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Mayor joins council to pass tax levy; vote takes a close shave off Sterling taxpayers' bills

STERLING – It’s not every meeting in which the city’s mayor has to cast a vote, but with two aldermen absent, Skip Lee stepped in Monday night to cast his on the tax levy.

The result: A slim decrease – less than 20 cents a month for some people – in the city’s portion of taxpayers’ bills.

The City Council voted 4-1 to approve a staff-recommended tax levy of $4.72 million, an increase of $135,704, or 2.95 percent, over last year. The proposal assumes the city will receive a projected 3.3 percent increase in equalized assessed valuation.

Lee joined council members Retha Elston, John Stauter, and Joseph Martin in voting yes, while Jim Wise voted no. Bob Conklin and Chris Wilen were absent.

Under the plan, the owner of a home valued at $83,300 – the median value for the city – will see a decrease of $2.14 a year in the city’s portion of property taxes.

The levy also will meet actuaries’ recommended contributions to the fire pension fund of $1,159,533, compared to $1,132,888 last year; and $1,137,726 to the police pension fund, versus $1,058,614 last year.

City Manager Scott Shumard has said that the police and fire funds have grown to about 49 percent of the overall levy.

At the Nov. 4 meeting, the council heard another proposal for the levy, worked up by city staff at Wise’s request, in which the fire and police pensions were funded at the minimum level required by state statues. The state is requiring pensions be 90 percent funded by 2040.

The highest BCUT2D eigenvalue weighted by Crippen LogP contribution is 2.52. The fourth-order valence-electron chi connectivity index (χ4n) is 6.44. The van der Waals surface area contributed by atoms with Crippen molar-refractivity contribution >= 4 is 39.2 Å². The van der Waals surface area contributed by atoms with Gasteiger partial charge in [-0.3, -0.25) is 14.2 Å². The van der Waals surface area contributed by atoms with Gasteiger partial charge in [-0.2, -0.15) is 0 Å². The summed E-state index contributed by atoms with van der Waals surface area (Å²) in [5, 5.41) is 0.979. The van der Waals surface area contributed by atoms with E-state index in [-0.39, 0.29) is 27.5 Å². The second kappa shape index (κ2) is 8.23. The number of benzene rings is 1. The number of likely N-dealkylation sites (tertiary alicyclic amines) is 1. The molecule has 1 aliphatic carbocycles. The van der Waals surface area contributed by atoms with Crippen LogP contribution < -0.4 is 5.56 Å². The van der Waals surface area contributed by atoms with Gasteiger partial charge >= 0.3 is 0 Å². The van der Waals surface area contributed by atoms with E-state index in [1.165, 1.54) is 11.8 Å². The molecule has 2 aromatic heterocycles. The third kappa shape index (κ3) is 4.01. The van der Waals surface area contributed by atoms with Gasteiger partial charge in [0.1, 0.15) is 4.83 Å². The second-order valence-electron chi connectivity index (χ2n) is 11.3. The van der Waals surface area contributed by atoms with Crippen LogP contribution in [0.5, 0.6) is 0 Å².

Under that plan, the pension funding would have been lowered by a combined $511,462, or a 10.5 percent decrease in the levy, giving owners of a median-valued house a decrease of $84.98 a year, or $7.08 per month, in property taxes.

However, the city’s actuarial firm, Lauterbach and Amen in Warrenville, said that contributing the minimum for 3 years would drive up the city’s required contribution by 52 percent in 2022. By making the full contribution, the city will face only a 5 percent increase.

Before Monday’s vote, Wise motioned to amend the levy, which died for a lack of a second. He also suggested rescheduling the vote to Dec. 18 to give the full council a chance to weigh in.

City Clerk Marie Rombouts said the levy must be filed by Dec. 22 – the Friday after the Dec. 18 meeting.

Wise also asked his fellow council members whether they wanted to comment on their positions before the vote.

Stauter said he didn’t “want to mess with pensions. I’ve lost my own. I’m going to err on the side of what is suggested.”

Elston recalled that years ago, the city had to lay off firefighters and couldn’t get new equipment. “I don’t want to return to that,” she said.

Martin said he appreciated what Wise was proposing, but “this is a debt owed to our employees. It’s not going to go away. If there’s a break on a loan, that still has to be paid later on.”

One possibility Wise suggested was tax caps, and that he’d be willing to do research on them if the council is interested.

“If we just say this is the ceiling, I think property owners would understand more what we’re doing here,” he said.

Lee said he’d had a productive meeting with Wise, and acknowledged the concern over wildly changing tax rates. The city instituted a tax levy increase of 18.76 percent in 2015, as well as a utilities tax.

“Is there a way to build a taxing policy – for example, an 8 percent increase in funds? Can we build a taxing structure that says we’ll have that 8 percent each year? ... There’s interesting ideas there. I just don’t know enough yet. I’m trying to gather more information,” Lee said.


The City Council next meets at 6:30 p.m. Monday, Dec. 18, at City Hall, 212 Third Ave., in the first floor of Council Chambers.

Go to or call City Hall at 815-632-6621 for an agenda or more information.

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